Last Wednesday, US President Donald Trump and First Lady Melania paid an unannounced visit to the Al Asad Air Base in Iraq and met with American troops.
No matter whether you like Trump or not, you do have to admire his political calculations and his courage to make the trip to Iraq, which is still a very dangerous place.
The president was given a very warm welcome by his troops. Even though Trump is only pulling American forces out of Syria and Afghanistan but not Iraq, generally speaking, frontline US soldiers and their families back home are overwhelmingly in favor of withdrawing troops from the region.
With the troop withdrawal decision, Trump may have firmly secured the votes of the servicemen and women as well as their families.
And another reason why Trump was suddenly making a trip to Iraq in a “bottom-up” fashion at a time when Defense Secretary James Mattis and White House Chief of Staff John Kelly have both recently jumped ship is that he apparently wanted to demonstrate to fellow Americans that he can still command respect from the armed forces even without the backing of military heavyweights.
Given that, one can certainly expect that Trump is going to appoint more and more people from his inner circle who have no direct military background to key positions in the Pentagon in the days ahead, such as the incoming acting Defense Secretary Patrick Shanahan, or some right-wing lawyers, arms dealers, top oil company executives, etc.
Many people would often compare Trump’s military withdrawal from Syria to a massive troop pullout under his predecessor Barack Obama.
However, there is a striking difference between Trump and Obama when it comes to their policies towards Syria.
As compared to Obama, Trump has no big concern over deploying heavy and devastating weapons to Syria and is a lot less concerned about the resulting casualties of the local “terrorists”.
And the heavy-handed strategy towards Syria has apparently gained favor with some key figures in the American military-industrial complex.
As we can tell from his speech, Trump stressed that it is mission accomplished for US troops in Syria, but he didn’t rule out the possibility of sending American forces to the region again in the future.
Besides, if we read between the lines, we can also notice that Trump could have dropped a hint that the United States may return to Syria if necessary in a way that doesn’t entail any direct troop deployment, but can still benefit the arms industry.
The First Couple’s Christmas visit to US bases in Iraq this year actually came one day later than the schedule of previous US presidents during such trips, a fact that initially put Trump in the firing line from left-wing media in the US.
Nevertheless, it seems Trump may have delayed his trip on purpose in an attempt to “lure the snakes out of hiding”, so that when he quietly swept into Iraq and appeared on national TV along with his troops, he could resoundingly rebut the leftist accusations against him, and instantly render all the bad press from the American news media as “fake news”.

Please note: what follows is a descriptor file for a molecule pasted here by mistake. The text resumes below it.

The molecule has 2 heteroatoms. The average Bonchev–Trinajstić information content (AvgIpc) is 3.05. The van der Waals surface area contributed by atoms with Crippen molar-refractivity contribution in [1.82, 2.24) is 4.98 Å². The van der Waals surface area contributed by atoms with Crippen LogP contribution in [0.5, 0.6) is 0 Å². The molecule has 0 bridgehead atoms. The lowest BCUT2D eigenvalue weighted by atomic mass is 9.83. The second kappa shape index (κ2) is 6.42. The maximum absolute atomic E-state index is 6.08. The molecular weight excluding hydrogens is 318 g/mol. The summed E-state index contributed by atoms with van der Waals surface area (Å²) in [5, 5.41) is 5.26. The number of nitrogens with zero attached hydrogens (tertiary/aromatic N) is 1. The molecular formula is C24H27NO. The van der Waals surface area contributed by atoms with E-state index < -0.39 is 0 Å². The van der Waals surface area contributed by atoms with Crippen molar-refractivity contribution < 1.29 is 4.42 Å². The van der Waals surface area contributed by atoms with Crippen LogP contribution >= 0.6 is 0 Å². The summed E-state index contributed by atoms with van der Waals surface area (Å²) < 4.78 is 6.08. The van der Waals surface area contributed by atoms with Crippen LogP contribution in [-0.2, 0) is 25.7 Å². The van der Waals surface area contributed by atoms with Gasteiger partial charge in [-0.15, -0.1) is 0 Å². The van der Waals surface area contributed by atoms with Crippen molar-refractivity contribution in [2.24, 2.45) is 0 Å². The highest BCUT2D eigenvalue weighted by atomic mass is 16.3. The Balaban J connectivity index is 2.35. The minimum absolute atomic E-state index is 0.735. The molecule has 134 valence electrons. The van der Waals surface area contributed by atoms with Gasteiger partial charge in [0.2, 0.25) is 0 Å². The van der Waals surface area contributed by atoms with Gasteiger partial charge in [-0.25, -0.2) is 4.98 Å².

In the post-truth era, the best tool Trump can rely on to substantiate his allegations that the mainstream American media is biased against him is such “cast-iron proofs”.
And if these “cast-iron proofs” continue to pile up, over time, they may take a heavy toll on the credibility of the mainstream newspapers in the US.
As far as Trump is concerned, at this point his biggest goal is obviously not to pull his troops out of Syria as soon as possible, or to reflect on whether or not he has betrayed the Syrian Kurds, but rather, to win his second term in the 2020 presidential election.
That being said, judging from the recent key personnel reshuffle in his cabinet, it seems Trump’s only criterion for deciding whether an individual is fit for a key position on his governing team is that the person must be able to stay in tune with his 2020 election campaign from now on.
And that probably explains why throughout his speech in Iraq, Trump was focused overwhelmingly on domestic issues like the ongoing partial shutdown of the federal government, Congress’s refusal to approve funding for building a wall along the US-Mexico border, etc.
These topics might sound totally irrelevant to the issues of withdrawing US troops from Syria and Afghanistan, but this is indeed one of the various tactics pulled by Trump to “hijack public opinion” and drum up public support for his policy agenda.
As long as Trump is able to prove that mainstream public opinion is on his side over his decision on troop withdrawals, then he can not only boost the popularity of his administration, but can also earn himself more bargaining chips in dealing with Congress.
This article appeared in the Hong Kong Economic Journal on Dec 28
Translation by Alan Lee with additional reporting
[Chinese version 中文版]
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